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Post-Inflammatory Hyperpigmentation in Dark Skin: Molecular Mechanism and Skincare Implications

Ewa Markiewicz, Nevena Karaman-Jurukovska, Thomas Mammone,

Abstract: Human skin is characterized by significant diversity in color and tone, which are determined by the quantity and distribution of melanin pigment in the epidermis. Melanin absorbs and reflects ultraviolet radiation (UVR), preventing the damage to genomic DNA in the epidermis and degradation of collagen in the dermis; therefore, darker skin types are thought to be well protected from the photodamage because of the high melanin content. However, increased content of melanin in combination with the extrinsic stress factors causing inflammation such as excess UVR, allergic reactions, or injury can also frequently lead to cosmetic problems resulting in discoloration and scarring. This review summarizes current knowledge on histopathology and likely molecular signatures of one of the most common problems, post-inflammatory hyperpigmentation (PIH). The mechanisms proposed so far are subsequently discussed in the context of other factors characterizing darker skin types. This includes the common cellular features, organization of upper skin layers, and major biomarkers, with particular emphasis on increased propensities to systemic and localized inflammation. Enhanced or prolonged inflammatory responses can not only affect the process of melanogenesis but also have been implicated in injury-related skin pathologies and aging. Finally, we summarize the major cosmetic treatments for PIH and their known anti-inflammatory targets, which can be beneficial for darker skin tones and combined with broad-spectrum filters against UVR.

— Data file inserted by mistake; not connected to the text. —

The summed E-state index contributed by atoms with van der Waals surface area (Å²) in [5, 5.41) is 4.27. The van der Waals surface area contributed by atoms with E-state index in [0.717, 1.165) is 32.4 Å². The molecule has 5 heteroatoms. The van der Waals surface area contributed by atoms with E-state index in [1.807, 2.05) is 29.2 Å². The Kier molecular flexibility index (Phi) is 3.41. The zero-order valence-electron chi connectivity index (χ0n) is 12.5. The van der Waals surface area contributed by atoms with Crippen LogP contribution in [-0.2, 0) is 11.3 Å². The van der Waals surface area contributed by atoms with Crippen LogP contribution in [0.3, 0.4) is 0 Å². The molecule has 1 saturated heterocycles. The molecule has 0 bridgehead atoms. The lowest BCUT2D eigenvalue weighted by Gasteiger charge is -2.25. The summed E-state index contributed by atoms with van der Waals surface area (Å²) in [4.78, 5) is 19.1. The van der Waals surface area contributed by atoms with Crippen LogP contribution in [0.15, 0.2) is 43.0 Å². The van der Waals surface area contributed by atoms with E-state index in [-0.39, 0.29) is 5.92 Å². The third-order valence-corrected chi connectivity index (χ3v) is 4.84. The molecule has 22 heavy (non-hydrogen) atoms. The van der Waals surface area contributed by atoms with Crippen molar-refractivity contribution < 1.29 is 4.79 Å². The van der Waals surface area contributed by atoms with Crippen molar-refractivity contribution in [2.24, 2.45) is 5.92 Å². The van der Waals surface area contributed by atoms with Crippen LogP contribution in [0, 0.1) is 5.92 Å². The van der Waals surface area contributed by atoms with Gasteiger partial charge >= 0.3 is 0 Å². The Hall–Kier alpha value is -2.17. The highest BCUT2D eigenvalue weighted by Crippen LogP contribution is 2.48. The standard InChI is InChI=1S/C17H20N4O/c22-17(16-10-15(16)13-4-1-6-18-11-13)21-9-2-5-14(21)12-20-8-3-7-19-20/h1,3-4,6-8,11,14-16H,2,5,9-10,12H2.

Keywords: post-inflammatory hyperpigmentation / skin ethnicity / inflammation / extrinsic aging

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